Information on Aries History and Myth
The History of Aries
Zodiacal sign of Aries is an abstraction from the physical constellation of Aries. It represents the first twelfth of the full circle, or the longitude traversed by the Sun in about 30.4 days, starting from the moment of vernal equinox – the beginning of spring. It occupies the first 30 degrees of the zodiacal circle.
The name of the sign is based on the fact that the beginning of the sign of Aries was in the same place as the projection of the constellation of Aries, when the zodiac system was developed in Babylonia, some 2,500 years ago, during the “Age of Aries”. Due to the precession of Equinox, the projection of the constellation shifted, while the sign of Aries was left behind to start at the first day of spring.
Constellation of Aries, like any other constellation, was imagined into the night sky in order to tell a tale. It was named by a ram, an important actor of one of the myths ancient Greeks have told. The constellation of Aries doesn’t represent a ram to every culture. The Chinese see the constellation as twin inspectors and at Marshall Islands, it is a porpoise.
The myth of Aries
The ram with the Golden Fleece was conceived in an unusual way. Poseidon, the god of the sea, turned a nymph into a sheep, so he would distance her from many suitors she had. In order to have sexual relations with her, he had to turn himself into a ram and as a result, the nymph gave birth to a ram with the Golden Fleece.
Not only did this ram have a Golden Fleece, but it could also fly and he is most famous for his help to a mother of two children, a boy and a girl, Phrixus and Helle. They were the children of Nephele and Athamas who got divorced for Athamas’ second wife, Ino. In order to justify the separation, he accused his first wife, the mother of his children Nephele for insanity.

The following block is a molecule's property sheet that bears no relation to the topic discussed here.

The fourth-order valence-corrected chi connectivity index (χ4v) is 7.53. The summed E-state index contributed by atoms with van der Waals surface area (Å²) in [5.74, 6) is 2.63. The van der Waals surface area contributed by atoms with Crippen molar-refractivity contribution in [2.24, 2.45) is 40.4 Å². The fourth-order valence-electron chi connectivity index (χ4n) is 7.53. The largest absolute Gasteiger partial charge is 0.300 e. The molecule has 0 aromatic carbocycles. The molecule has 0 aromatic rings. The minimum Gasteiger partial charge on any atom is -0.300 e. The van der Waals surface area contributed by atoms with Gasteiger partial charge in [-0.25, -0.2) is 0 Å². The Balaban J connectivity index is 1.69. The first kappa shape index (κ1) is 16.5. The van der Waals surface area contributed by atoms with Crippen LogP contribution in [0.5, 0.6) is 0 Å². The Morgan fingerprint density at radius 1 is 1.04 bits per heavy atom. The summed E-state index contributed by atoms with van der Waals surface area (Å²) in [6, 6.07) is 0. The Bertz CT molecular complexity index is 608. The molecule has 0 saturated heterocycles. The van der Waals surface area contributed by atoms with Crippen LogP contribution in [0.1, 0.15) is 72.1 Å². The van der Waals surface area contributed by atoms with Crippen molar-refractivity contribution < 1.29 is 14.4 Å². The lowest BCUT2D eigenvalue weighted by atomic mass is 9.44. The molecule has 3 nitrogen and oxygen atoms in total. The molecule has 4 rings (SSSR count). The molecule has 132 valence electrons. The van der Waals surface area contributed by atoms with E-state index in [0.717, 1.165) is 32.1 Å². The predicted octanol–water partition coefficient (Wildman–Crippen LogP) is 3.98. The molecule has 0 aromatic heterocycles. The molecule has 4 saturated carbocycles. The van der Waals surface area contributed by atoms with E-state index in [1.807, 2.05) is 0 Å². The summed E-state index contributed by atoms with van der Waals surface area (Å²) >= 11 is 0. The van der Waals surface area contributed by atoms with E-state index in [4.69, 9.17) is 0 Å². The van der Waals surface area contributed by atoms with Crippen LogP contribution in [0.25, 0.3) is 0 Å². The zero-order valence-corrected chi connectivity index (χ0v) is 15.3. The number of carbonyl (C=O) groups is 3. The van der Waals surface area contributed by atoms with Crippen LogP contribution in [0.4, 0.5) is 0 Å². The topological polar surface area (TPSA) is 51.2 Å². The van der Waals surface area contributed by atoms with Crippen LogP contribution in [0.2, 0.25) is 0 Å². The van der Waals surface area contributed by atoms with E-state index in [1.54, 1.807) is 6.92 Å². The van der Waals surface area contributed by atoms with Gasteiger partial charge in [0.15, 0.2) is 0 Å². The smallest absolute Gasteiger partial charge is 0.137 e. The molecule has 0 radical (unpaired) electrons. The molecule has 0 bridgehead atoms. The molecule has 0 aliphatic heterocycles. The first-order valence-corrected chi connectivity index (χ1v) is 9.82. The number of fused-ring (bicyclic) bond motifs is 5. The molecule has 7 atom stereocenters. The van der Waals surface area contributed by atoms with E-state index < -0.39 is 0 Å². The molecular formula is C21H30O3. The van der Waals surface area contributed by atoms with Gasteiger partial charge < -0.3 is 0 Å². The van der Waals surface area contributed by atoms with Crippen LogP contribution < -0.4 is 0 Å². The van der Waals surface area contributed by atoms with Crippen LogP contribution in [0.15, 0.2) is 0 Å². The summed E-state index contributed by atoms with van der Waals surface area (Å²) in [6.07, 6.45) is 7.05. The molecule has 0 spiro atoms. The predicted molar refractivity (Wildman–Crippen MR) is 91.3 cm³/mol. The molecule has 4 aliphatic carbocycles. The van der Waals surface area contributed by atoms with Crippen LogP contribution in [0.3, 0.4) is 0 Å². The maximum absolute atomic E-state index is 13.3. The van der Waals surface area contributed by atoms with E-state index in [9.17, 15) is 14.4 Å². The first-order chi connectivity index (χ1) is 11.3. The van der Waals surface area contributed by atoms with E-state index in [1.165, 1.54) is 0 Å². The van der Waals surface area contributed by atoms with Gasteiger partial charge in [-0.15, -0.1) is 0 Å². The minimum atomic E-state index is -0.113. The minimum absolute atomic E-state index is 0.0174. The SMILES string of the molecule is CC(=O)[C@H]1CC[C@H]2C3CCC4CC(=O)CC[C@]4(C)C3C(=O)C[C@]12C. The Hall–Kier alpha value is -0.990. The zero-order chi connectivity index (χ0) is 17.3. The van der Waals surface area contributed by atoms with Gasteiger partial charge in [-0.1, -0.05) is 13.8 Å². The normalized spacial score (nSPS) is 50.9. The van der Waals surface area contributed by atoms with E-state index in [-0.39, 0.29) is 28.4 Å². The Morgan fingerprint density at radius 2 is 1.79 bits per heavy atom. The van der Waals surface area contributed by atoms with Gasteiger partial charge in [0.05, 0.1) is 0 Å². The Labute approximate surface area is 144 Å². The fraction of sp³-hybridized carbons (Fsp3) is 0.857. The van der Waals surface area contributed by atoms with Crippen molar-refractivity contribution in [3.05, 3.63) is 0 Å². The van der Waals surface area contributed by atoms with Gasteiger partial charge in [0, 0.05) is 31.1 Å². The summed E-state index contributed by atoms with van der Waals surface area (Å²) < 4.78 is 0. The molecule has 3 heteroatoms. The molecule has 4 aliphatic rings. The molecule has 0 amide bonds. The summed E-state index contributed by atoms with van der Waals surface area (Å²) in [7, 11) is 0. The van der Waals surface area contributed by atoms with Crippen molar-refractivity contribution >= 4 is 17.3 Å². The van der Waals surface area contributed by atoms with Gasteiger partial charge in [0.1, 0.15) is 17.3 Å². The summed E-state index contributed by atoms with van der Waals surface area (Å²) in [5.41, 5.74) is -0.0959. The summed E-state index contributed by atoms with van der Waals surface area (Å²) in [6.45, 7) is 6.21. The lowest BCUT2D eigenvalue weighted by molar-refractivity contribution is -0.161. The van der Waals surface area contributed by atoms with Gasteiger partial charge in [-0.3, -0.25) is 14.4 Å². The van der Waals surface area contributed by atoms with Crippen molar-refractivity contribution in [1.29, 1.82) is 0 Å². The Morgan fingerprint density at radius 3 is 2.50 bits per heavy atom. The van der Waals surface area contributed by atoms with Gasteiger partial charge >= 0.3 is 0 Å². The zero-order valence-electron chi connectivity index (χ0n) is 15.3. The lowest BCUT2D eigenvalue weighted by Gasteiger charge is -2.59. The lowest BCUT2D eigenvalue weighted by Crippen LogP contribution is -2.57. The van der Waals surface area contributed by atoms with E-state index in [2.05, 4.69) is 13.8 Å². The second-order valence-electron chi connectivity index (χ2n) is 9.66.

When her son was wrongly accused of rape and she realized that both of her children’s lives were in danger, Nephele gave them to a ram hoping he would fly them away from their stepmother. While flying through the narrow passage between Europe and Asia, Helle fell of the ram taking one of his horns with her. It is said that the god of sea Poseidon purposefully saved her in order to rape her (although this was referred to as “sacrifice to gods”) and she gave birth to his son afterwards.
Phrixus arrived safe to his destination and as a sign of gratitude, sacrificed the same ram to Zeus and gave his golden fleece to his father in law, who locked it away and assigned a dragon to keep it safe.
The connection between the myth and the Aries zodiac sign
This is a myth that shows a deep connection to the sign and the constellation of Aries with all sorts of stories we could apply to the time we live in. When you see a planet in the sign of Aries, you can imagine a story about a girl who wasn’t saved, fell to her death or was saved only to be sexually abused. You can imagine a story about someone born out of a possessive relationship, where their father distanced their mother from her opportunities in order to have her for himself. You can see a father who pretended to be something he is not, only to have them as a child. There is also a very “popular” story about the crazy ex-wife and the evil stepmother.
The key story here, however, is the one about betrayal. Although there are several endings to the myth, mostly the sign of Aries is in relation to the male child that was saved, only to destroy the ram after that. This can also be a friend, a son of a friend, any male figure that might have lost his sister in the same way Phrixus did or simply anyone that was saved.
The positive side to this myth, which manifests in case of an extremely strong position of the sign of Aries and its ruler in someone’s chart, is oriented to the moments when a ram with Golden Fleece was born, the fact that he had Golden Fleece, was fearless and able to fly. Mostly, from an optimistic perspective, the story of Aries is the story of avoiding certain death and being saved by an unbelievable, strong, rich person. This gives additional explanation to the need of Aries to be the hero who saved the day.